At the same time, of course, because he has interrupted each strand several times, the culmination of each strand at Shot M is delayed. The result is heightened suspense. Along with certain strategies for constructing spatial relations—say, cutting from a shot of a character looking at something to a shot of what the character sees—the strategy of parallel editing characterizes the representational approach to conveying cinematic material. Conveyed with as little obvious intervention as possible, time and space are nevertheless re-presented according to the capacities of the medium of film. By and large, interpretations and judgments are left to the audience. We know, for example, that the man and woman are on the phone with one another (and not with a third party) and that the husband’s car is headed toward his house (and not elsewhere).[46]


parallel editing  Form of crosscutting in which shots made of different actions and/or in different locations are edited to suggest that events are occurring simultaneously

presentational approach  Approach to cinematic material characterized by convention in conveying time, space, and story, nonrealistic pro-filmic elements, and an external source to aid the spectator in following the flow of events and relationships

pro-filmic elements  Those aspects of the presentation of a film that denote aspects of reality

representational approach  Approach to cinematic material characterized by the rearrangement of and imposition of unity on material constituting the linear progression with which we witness the unfolding of events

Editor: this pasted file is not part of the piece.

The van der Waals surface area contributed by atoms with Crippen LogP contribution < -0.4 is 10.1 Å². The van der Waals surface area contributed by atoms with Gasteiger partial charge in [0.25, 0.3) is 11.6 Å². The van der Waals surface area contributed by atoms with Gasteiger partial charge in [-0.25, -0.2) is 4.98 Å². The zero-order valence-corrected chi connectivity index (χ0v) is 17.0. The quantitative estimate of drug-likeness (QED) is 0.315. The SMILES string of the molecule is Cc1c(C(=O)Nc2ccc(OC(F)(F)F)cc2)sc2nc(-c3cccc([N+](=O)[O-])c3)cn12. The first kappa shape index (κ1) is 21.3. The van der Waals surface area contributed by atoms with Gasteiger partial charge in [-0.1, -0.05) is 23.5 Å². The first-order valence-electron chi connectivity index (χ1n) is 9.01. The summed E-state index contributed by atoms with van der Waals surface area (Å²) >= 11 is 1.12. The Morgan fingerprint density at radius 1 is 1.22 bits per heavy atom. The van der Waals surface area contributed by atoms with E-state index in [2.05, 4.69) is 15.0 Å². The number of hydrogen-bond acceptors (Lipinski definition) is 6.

[1] This section is based mostly on Charles Musser, The Emergence of Cinema: The American Screen to 1907 (Berkeley and Los Angeles: Univ. of California Press, 1990), pp. 193-293. On the roles of producers and exhibitors in shaping films at the time, see Musser, Before the Nickelodeon: Edwin S. Porter and the Edison Manufacturing Company (Berkeley, Los Angeles, Oxford: Univ. of California Press, 1991), Ch. 5, at (accessed June 13, 2016).

[2] On the Vitagraph company, see esp. Barry Salt, “Vitagraph Films: A Touch of Real Class,” in Screen Culture: History and Textuality, ed. John Fullerton (Bloomington: Indiana Univ. Press, 2004), pp. 55-74; Musser, “The American Vitagraph, 1897-1901: Survival and Success in a Competitive Industry,” in Film before Griffith, ed. John Fell (Berkeley and Los Angeles: Univ. of California Press, 1983), pp. 22-66; Tino Balio, “Portrait of a Pioneering Studio: The Vitagraph Company of America,” in The American Film Industry, ed. Balio (Madison: Univ. of Wisconsin Press, 1976), pp. 80-82; and Ben Brewster, “The Vitagraph Fragments in the Library of Congress Paper Prints Collection,” in Screen Culture: History and Textuality, ed. Fullerton, pp. 73-98.

For more on the story of Vitagraph and its founders, see also Tim Lussier, “Vitagraph: ‘Three Men and Their Baby’” (1999), Silents Are Golden, at (accessed June 13, 2016); Irvin Leigh Matus, “Where the Dream Was Made” (2000), Urbanography, at (accessed June 13, 2016); Bryony Dixon, “Blackton, James Stuart (1875-1941),” Screenonline (British Film Institute, 2003-14), at (accessed June 13, 2016); Denis Gifford, “James Stuart Blackton,” Who’s Who of Victorian Cinema (British Film Institute, 2016), at (accessed June 13, 2016); Luke McKernan, “Albert Edward Smith,” Who’s Who in Victorian Cinema (British Film Institute, 2016), at (accessed June 13, 2016).

[3] For Figure 4.3, see Musser, The Emergence of Cinema, pp. 166, 314.

[4] See Musser, The Emergence of Cinema, pp. 240-53; Musser, Before the Nickelodeon, pp. 126-37, at (accessed June 13, 2016); James Castonguay, “The Spanish American War in U.S. Media Culture,” American Quarterly (May 2, 2006), at (accessed June 13, 2016). See also Patrick Loughney, “Movies and Entrepreneurs,” in American Cinema, 1890-1909: Themes and Variations, ed. André Gaudreault (Piscataway, NJ: Rutgers Univ. Press, 2009), esp. pp. 80-85, at (accessed June 13, 2016); Mike Dash, “The Early History of Faking War on Film,” (November 19, 2012), at (accessed June 13, 2016).

[5] Quoted by Musser, “The American Vitagraph,” pp. 32-33.

[6] Quoted by Musser, “The American Vitagraph,” p. 34. The Library of Congress American Memory Web site entitled “The Spanish American War in Motion Pictures” (1998), at, includes an extensive collection of motion pictures released between 1898 and 1901 (accessed May 28, 2014).

[7] For Figure 4.7, see Balio, “Portrait of a Pioneering Studio,” pp. 81-82.